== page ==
Why I Couldn’t Watch an Anime I Loved Anymore

I present to you translated, a manga by a Pixiv artist that’s been making waves on the internet! A very interesting commentary on anime fandom and anime appreciation.









Personally speaking, the fallacy that everyone’s making is assuming that there is some from of objectivity when it comes to criticism and anime appreciation. There is none. What there are are only opinions. If both the critic and the one listening to the critic understands this simple fact, these kinds of situations won’t even occur and both can say their piece. I believe that that is the true issue being raised in this comic.

Why, then, do many people want to claim that art can be objective? Pulling out my cynical side, I argue that they want to establish objectivity so that their own tastes can reign supreme over others. By applying value judgment to taste they can then feel like they are better human beings and look down on others for liking or disliking certain shows. For instance, the term “otaku-pandering” is just a way to “other” the otaku and make oneself feel superior to them. Not only that, this way of thinking only serves to make people feel inferior for liking shows that are deemed bad, necessitating the use of the term “guilty pleasure” to absolve themselves of their guilt. In fact, if you really think about it, every show is a guilty pleasure if you choose to follow someone else’s standards. In the end, I’d argue that it’s all about enjoyment. There are people who enjoy art that challenges them. There are people who enjoy art that moves them. There are people who enjoy art that impresses them. If you enjoy different kinds of art for different reasons, why is your enjoyment any less genuine, less valuable or less legitimate than the enjoyment of others?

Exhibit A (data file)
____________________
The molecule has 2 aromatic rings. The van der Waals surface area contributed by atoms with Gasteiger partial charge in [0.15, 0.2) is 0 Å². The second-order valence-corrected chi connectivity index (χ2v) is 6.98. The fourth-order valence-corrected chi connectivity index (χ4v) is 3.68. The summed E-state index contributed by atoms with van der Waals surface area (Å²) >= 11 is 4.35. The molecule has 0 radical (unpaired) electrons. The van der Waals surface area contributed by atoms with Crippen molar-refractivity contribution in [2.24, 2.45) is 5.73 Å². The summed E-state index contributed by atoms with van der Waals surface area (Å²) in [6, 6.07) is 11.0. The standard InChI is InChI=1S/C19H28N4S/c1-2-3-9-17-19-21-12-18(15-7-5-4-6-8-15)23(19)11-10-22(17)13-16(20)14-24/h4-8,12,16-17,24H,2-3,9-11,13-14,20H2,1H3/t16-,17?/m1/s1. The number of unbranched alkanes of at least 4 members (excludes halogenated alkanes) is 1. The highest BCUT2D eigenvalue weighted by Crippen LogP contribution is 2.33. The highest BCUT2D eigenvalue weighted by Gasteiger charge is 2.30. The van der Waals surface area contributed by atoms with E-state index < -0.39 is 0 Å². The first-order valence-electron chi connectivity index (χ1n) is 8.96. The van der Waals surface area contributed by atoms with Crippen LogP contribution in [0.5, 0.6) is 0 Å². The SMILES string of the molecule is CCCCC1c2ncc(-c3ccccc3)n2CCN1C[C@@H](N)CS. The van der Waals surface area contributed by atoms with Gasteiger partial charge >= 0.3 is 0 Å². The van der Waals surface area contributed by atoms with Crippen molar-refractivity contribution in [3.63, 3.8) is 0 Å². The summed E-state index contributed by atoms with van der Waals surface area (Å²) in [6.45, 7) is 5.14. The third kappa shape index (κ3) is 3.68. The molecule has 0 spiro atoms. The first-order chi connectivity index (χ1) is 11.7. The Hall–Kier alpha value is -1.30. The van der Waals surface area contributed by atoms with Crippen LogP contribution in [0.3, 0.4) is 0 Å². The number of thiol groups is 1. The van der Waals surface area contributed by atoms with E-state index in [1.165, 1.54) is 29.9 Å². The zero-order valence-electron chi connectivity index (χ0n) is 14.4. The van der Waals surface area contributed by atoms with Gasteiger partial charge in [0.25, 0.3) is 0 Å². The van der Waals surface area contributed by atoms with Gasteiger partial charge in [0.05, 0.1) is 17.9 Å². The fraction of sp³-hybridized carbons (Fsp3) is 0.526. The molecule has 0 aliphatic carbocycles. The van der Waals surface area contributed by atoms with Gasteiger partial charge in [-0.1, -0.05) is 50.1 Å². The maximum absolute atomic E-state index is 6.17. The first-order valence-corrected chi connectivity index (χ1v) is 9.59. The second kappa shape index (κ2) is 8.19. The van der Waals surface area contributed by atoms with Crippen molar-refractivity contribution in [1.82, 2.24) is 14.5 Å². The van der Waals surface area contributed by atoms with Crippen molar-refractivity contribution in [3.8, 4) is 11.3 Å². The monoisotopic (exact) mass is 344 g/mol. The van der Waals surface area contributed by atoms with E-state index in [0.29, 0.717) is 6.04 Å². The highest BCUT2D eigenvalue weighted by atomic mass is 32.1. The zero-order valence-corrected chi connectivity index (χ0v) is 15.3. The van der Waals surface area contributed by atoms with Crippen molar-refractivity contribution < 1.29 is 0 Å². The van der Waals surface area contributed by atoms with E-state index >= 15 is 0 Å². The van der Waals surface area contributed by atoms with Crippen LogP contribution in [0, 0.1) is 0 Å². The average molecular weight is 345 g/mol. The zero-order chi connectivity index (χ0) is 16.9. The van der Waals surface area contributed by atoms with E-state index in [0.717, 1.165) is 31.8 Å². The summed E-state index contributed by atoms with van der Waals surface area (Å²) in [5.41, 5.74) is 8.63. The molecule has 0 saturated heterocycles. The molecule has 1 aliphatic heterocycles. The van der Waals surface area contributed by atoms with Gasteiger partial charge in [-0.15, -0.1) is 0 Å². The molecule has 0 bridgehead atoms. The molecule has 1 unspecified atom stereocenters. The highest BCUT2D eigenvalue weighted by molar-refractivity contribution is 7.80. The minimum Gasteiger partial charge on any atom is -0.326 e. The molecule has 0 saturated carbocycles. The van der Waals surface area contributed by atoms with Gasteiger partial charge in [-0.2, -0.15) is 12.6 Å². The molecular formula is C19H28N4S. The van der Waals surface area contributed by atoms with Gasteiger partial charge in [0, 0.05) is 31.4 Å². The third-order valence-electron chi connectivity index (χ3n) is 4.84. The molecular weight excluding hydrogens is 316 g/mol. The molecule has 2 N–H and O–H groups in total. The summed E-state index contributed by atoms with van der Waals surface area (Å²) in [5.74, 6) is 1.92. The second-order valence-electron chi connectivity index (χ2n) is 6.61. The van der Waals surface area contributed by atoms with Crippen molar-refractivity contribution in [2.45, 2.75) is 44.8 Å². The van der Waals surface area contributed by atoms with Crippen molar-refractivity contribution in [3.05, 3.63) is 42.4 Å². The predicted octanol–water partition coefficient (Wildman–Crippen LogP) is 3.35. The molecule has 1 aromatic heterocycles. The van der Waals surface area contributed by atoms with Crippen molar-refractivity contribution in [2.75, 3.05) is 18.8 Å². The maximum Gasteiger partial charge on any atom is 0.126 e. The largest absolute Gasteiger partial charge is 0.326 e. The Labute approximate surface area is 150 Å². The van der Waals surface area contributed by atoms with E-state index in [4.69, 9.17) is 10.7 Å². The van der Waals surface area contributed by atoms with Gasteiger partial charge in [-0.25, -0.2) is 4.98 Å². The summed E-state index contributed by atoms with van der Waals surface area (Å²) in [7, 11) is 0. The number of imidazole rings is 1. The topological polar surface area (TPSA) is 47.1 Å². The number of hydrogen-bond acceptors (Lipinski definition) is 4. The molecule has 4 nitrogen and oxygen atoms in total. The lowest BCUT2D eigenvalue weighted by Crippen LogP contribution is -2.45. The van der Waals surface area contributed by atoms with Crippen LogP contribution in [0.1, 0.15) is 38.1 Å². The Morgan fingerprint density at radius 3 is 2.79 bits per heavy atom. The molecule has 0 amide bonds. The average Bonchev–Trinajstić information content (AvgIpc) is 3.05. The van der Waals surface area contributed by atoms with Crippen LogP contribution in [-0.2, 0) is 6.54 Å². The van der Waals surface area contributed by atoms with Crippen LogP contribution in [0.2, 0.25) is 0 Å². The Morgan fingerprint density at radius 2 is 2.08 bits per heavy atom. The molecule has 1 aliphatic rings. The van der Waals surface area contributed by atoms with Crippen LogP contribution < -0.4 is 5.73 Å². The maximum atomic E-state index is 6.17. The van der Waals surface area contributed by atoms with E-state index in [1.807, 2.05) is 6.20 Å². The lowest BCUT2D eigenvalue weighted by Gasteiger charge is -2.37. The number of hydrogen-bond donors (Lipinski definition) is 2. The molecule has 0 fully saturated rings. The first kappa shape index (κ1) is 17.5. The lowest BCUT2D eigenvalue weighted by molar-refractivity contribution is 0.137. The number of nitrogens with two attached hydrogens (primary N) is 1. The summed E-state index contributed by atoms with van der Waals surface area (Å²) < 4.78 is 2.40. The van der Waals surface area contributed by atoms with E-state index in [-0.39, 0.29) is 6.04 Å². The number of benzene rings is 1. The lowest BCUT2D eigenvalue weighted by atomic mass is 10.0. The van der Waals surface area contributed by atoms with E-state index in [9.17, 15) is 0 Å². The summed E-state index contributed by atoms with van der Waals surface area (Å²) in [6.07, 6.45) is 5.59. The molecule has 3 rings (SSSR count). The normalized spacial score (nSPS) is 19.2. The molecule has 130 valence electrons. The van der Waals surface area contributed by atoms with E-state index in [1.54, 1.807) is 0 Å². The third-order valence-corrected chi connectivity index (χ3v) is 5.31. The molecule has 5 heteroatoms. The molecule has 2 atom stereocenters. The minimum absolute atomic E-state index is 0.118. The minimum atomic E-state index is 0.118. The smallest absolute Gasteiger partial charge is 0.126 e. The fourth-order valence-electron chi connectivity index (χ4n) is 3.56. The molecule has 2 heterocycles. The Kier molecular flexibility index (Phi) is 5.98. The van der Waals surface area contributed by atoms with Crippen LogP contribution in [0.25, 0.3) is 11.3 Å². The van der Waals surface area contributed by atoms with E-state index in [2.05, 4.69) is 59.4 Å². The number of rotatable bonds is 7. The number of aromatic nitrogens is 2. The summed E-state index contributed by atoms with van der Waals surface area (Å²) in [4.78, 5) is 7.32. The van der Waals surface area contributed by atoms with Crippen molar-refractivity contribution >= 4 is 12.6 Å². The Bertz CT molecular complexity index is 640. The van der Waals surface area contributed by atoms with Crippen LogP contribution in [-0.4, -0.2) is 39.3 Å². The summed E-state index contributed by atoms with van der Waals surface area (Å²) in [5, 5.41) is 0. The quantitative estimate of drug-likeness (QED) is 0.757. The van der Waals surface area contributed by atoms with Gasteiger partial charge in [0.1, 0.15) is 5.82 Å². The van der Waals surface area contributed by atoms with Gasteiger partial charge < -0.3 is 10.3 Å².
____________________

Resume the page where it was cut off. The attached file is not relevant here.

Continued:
2 Responses to Why I Couldn’t Watch an Anime I Loved Anymore

  1. TrustTheFungus says:

    Thanks! I was really hoping someone would translate this.

  2. alexeon says:

    I agree with what you are saying, but at the same time, there is that element of “can’t unsee” when someone points out something like badly proportioned art or bad quality animation. You might give it a pass on your first viewing but when someone points it out the first time, you can’t help seeing that error or mistake from there on out. Still, that elitist attitude that people adopt with regards to certain shows is a bit different than that. Like you said, in that case, its about people wanting to feel superior, not making observations about the art or quality.

    It may be a very insular thing to do, but if I enjoy a series I just finished watching, I won’t go and try to discuss it with others online so they don’t kill my enjoyment of it for a few days. That gives me time to think on it myself and lets me stew on my ideas about it. Then I can go and discuss it on /a/ and their opinions will be less likely to change my overall view of the show. That’s just me, though.

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